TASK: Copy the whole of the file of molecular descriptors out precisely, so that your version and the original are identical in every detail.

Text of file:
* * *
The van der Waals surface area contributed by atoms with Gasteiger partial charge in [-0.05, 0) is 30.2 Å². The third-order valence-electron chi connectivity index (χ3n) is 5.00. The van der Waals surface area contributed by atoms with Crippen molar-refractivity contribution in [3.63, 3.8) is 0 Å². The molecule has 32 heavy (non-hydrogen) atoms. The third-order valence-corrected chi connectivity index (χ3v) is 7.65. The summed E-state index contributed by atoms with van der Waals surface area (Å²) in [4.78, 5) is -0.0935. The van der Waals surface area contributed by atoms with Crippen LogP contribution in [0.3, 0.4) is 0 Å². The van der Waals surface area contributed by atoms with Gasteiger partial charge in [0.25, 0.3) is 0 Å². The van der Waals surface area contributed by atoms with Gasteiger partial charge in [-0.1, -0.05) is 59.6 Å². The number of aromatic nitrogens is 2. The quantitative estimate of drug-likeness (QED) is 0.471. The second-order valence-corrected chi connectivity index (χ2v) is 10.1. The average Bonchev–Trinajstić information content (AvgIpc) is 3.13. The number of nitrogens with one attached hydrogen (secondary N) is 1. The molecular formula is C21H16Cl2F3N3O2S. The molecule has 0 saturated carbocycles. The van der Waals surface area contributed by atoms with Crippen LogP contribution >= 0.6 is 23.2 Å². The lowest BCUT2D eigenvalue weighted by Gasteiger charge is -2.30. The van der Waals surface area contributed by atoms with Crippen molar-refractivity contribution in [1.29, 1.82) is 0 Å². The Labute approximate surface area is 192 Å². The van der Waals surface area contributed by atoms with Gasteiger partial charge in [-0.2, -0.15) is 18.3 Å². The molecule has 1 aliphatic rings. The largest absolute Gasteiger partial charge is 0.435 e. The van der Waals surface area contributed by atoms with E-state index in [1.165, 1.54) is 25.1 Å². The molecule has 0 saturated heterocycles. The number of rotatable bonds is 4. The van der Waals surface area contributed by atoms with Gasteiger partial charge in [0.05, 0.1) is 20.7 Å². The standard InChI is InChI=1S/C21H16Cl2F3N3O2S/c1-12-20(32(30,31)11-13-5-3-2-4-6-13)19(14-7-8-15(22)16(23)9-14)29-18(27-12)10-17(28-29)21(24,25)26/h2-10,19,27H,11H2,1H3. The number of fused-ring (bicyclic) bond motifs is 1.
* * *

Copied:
The van der Waals surface area contributed by atoms with Gasteiger partial charge in [-0.05, 0) is 30.2 Å². The third-order valence-electron chi connectivity index (χ3n) is 5.00. The van der Waals surface area contributed by atoms with Crippen molar-refractivity contribution in [3.63, 3.8) is 0 Å². The molecule has 32 heavy (non-hydrogen) atoms. The third-order valence-corrected chi connectivity index (χ3v) is 7.65. The summed E-state index contributed by atoms with van der Waals surface area (Å²) in [4.78, 5) is -0.0935. The van der Waals surface area contributed by atoms with Crippen LogP contribution in [0.3, 0.4) is 0 Å². The van der Waals surface area contributed by atoms with Gasteiger partial charge in [0.25, 0.3) is 0 Å². The van der Waals surface area contributed by atoms with Gasteiger partial charge in [-0.1, -0.05) is 59.6 Å². The number of aromatic nitrogens is 2. The quantitative estimate of drug-likeness (QED) is 0.471. The second-order valence-corrected chi connectivity index (χ2v) is 10.1. The average Bonchev–Trinajstić information content (AvgIpc) is 3.13. The number of nitrogens with one attached hydrogen (secondary N) is 1. The molecular formula is C21H16Cl2F3N3O2S. The molecule has 0 saturated carbocycles. The van der Waals surface area contributed by atoms with Crippen LogP contribution >= 0.6 is 23.2 Å². The lowest BCUT2D eigenvalue weighted by Gasteiger charge is -2.30. The van der Waals surface area contributed by atoms with Crippen molar-refractivity contribution in [1.29, 1.82) is 0 Å². The Labute approximate surface area is 192 Å². The van der Waals surface area contributed by atoms with Gasteiger partial charge in [-0.2, -0.15) is 18.3 Å². The molecule has 1 aliphatic rings. The largest absolute Gasteiger partial charge is 0.435 e. The van der Waals surface area contributed by atoms with E-state index in [1.165, 1.54) is 25.1 Å². The molecule has 0 saturated heterocycles. The number of rotatable bonds is 4. The van der Waals surface area contributed by atoms with Gasteiger partial charge in [0.05, 0.1) is 20.7 Å². The standard InChI is InChI=1S/C21H16Cl2F3N3O2S/c1-12-20(32(30,31)11-13-5-3-2-4-6-13)19(14-7-8-15(22)16(23)9-14)29-18(27-12)10-17(28-29)21(24,25)26/h2-10,19,27H,11H2,1H3. The number of fused-ring (bicyclic) bond motifs is 1.